Northern California Wildfire Leaves Town in Ruins, Thousands Flee

November 9, 2018 Updated: November 9, 2018

PARADISE, California—A fast-moving wildfire advanced to the outskirts of the Northern California city of Chico early on Nov. 9, forcing thousands to flee after it left the nearby town of Paradise in ruins.

Fire officials issued a mandatory evacuation notice for homes east of Chico, a city of about 93,000 people situated about 90 miles north of Sacramento.

Flames from the unchecked, 20,000-acre Camp Fire were being driven westward by 35-mile-per hour winds, fire officials said.

The fire earlier ripped through Paradise, about 20 miles east of Chico. “The town is devastated, everything is destroyed. There’s nothing much left standing,” said California Department of Forestry and Fire Protection spokesman Scott Maclean.

“This fire moved so fast and grew so fast a lot of people got caught by it.”

Maclean said an as yet unspecified number of civilians and firefighters had been injured, and that it could be days before authorities would know whether anyone had died.

inmate firefighter crew work
An inmate firefighter crew work to create a defensible space while battling the Camp Fire in Paradise, California, on Nov. 8, 2018. (Stephen Lam/Reuters)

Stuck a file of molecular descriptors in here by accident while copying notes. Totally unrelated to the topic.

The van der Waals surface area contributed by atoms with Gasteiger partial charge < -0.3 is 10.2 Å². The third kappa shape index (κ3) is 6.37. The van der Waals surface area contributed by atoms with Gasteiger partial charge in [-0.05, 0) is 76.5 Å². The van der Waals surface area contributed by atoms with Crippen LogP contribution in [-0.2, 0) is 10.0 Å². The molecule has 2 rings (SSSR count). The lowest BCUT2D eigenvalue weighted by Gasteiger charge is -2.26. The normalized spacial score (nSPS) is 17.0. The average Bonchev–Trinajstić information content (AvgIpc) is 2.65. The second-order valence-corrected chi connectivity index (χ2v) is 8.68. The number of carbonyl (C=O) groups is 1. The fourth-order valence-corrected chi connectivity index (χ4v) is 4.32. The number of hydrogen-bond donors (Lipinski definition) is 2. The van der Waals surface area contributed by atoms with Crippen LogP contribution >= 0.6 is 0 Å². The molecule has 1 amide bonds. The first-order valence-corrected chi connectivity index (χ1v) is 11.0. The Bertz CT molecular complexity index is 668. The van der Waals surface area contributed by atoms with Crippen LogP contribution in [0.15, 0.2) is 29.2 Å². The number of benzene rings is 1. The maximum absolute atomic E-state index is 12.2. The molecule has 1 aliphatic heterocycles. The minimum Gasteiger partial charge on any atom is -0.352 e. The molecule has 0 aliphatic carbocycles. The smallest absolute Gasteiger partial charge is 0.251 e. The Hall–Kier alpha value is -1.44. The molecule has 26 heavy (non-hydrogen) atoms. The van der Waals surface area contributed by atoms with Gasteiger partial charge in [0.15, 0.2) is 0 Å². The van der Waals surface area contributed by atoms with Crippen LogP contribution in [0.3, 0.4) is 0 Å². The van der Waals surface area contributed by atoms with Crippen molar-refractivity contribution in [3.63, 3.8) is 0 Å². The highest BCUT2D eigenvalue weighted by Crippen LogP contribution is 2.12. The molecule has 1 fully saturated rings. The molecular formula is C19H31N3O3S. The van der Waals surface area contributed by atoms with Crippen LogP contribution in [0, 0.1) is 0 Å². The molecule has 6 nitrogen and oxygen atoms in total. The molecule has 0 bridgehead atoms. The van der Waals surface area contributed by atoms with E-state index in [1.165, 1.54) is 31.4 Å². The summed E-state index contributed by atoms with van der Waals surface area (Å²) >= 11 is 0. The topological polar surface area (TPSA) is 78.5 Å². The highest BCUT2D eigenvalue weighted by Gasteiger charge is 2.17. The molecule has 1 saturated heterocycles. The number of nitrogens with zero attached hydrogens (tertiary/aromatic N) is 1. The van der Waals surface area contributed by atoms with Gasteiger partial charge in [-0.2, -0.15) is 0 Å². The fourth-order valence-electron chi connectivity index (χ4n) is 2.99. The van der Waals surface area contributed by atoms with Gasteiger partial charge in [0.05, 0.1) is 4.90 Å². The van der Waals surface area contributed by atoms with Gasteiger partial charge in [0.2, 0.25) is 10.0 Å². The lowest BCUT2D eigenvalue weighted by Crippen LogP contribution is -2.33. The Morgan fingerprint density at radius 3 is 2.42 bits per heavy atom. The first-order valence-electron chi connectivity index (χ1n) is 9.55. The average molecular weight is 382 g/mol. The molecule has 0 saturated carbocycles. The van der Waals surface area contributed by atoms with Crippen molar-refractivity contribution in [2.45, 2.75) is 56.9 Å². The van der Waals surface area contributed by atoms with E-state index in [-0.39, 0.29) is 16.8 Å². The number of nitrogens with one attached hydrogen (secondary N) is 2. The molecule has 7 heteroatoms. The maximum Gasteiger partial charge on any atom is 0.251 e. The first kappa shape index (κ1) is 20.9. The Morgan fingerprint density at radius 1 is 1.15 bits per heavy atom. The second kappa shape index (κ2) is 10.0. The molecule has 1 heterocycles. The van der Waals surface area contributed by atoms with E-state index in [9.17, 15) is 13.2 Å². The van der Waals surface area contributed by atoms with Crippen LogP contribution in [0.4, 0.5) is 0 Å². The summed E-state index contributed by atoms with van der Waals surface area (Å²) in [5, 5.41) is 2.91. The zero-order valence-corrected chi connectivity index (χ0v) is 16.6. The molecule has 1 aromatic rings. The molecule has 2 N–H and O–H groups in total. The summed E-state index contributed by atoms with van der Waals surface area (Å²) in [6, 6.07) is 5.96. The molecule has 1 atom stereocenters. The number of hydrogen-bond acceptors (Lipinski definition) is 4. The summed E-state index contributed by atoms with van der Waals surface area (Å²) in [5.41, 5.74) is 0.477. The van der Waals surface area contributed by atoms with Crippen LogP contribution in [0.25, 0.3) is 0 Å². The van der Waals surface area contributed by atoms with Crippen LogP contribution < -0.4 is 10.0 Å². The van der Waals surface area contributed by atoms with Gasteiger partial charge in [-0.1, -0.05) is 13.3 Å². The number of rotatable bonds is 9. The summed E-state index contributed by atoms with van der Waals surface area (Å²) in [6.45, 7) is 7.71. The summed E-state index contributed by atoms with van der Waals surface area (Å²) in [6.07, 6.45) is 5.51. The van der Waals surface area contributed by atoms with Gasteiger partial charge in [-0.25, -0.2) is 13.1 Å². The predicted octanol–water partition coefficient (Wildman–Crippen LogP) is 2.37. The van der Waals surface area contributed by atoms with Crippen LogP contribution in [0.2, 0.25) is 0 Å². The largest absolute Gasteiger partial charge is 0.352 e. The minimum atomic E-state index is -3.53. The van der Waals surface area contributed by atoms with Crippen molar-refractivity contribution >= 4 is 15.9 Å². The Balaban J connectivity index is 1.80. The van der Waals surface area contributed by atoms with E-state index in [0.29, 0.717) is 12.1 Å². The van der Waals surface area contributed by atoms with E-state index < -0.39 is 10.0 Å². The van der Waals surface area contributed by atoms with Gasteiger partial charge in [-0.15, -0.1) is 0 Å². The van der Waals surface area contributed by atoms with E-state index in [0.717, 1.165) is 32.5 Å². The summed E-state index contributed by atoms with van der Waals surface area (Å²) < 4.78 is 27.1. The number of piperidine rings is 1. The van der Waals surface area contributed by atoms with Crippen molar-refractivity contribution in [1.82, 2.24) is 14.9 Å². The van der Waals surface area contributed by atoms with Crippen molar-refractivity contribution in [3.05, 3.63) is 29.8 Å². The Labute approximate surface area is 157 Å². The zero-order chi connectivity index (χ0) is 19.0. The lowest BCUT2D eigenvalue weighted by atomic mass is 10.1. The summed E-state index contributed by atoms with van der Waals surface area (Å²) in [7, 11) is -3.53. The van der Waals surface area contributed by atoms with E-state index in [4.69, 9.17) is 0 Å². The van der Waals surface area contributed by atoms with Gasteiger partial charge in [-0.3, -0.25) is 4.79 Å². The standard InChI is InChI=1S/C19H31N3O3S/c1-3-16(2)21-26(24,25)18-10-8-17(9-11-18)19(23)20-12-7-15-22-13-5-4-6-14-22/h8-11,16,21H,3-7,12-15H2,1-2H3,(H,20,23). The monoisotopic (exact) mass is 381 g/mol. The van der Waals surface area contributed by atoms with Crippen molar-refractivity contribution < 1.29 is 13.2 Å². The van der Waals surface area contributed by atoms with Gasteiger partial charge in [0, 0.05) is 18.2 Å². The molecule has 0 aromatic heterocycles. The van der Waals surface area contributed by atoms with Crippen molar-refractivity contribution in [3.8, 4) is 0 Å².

Paradise is located on a ridge and had limited escape routes. Traffic accidents turned roads into gridlock and residents abandoned vehicles and ran from the flames carrying children and pets, officials said. One woman stuck in traffic went into labor, the Enterprise-Record newspaper reported.

“It’s very chaotic,” Officer Ryan Lambert of the California Highway Patrol.

Rescuers used a bulldozer to push abandoned cars out the way to reach Feather River Hospital and evacuate patients as flames engulfed the building, Butte County Supervisor Doug Teeter told reporters.

The hospital was totally destroyed, Mike Mangas, a spokesman for operator Dignity Health, told Action News Now.

The fire, which began early on Thursday, was the fiercest of several wind-driven blazes across California, during what has been one of the worst years for wildfires in the state.

By Stephen Lam